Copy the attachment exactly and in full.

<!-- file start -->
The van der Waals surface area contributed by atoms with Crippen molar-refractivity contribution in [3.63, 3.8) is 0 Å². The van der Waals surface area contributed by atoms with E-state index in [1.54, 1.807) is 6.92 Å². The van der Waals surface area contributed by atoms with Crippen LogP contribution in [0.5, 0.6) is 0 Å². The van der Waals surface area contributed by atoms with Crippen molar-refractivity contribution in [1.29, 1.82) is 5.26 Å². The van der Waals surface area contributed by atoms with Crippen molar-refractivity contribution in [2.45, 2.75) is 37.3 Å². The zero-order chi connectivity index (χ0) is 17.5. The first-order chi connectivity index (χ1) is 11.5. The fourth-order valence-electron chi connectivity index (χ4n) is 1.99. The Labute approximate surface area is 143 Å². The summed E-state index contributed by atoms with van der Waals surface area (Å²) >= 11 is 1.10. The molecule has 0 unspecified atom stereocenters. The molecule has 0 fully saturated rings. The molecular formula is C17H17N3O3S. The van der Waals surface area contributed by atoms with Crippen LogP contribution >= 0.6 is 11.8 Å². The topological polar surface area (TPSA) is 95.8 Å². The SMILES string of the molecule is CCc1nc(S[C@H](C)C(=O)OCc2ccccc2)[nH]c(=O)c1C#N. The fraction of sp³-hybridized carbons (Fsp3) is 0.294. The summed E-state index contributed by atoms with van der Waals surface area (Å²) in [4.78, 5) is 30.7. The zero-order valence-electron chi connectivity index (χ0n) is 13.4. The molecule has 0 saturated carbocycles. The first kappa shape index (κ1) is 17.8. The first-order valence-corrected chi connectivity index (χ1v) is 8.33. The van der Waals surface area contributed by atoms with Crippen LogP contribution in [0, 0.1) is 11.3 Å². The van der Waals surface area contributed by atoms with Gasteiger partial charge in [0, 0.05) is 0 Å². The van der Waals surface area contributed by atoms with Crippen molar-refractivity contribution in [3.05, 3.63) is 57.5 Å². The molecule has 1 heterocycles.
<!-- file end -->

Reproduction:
The van der Waals surface area contributed by atoms with Crippen molar-refractivity contribution in [3.63, 3.8) is 0 Å². The van der Waals surface area contributed by atoms with E-state index in [1.54, 1.807) is 6.92 Å². The van der Waals surface area contributed by atoms with Crippen LogP contribution in [0.5, 0.6) is 0 Å². The van der Waals surface area contributed by atoms with Crippen molar-refractivity contribution in [1.29, 1.82) is 5.26 Å². The van der Waals surface area contributed by atoms with Crippen molar-refractivity contribution in [2.45, 2.75) is 37.3 Å². The zero-order chi connectivity index (χ0) is 17.5. The first-order chi connectivity index (χ1) is 11.5. The fourth-order valence-electron chi connectivity index (χ4n) is 1.99. The Labute approximate surface area is 143 Å². The summed E-state index contributed by atoms with van der Waals surface area (Å²) >= 11 is 1.10. The molecule has 0 unspecified atom stereocenters. The molecule has 0 fully saturated rings. The molecular formula is C17H17N3O3S. The van der Waals surface area contributed by atoms with Crippen LogP contribution >= 0.6 is 11.8 Å². The topological polar surface area (TPSA) is 95.8 Å². The SMILES string of the molecule is CCc1nc(S[C@H](C)C(=O)OCc2ccccc2)[nH]c(=O)c1C#N. The fraction of sp³-hybridized carbons (Fsp3) is 0.294. The summed E-state index contributed by atoms with van der Waals surface area (Å²) in [4.78, 5) is 30.7. The zero-order valence-electron chi connectivity index (χ0n) is 13.4. The molecule has 0 saturated carbocycles. The first kappa shape index (κ1) is 17.8. The first-order valence-corrected chi connectivity index (χ1v) is 8.33. The van der Waals surface area contributed by atoms with Crippen LogP contribution in [0, 0.1) is 11.3 Å². The van der Waals surface area contributed by atoms with Gasteiger partial charge in [0, 0.05) is 0 Å². The van der Waals surface area contributed by atoms with Crippen molar-refractivity contribution in [3.05, 3.63) is 57.5 Å². The molecule has 1 heterocycles.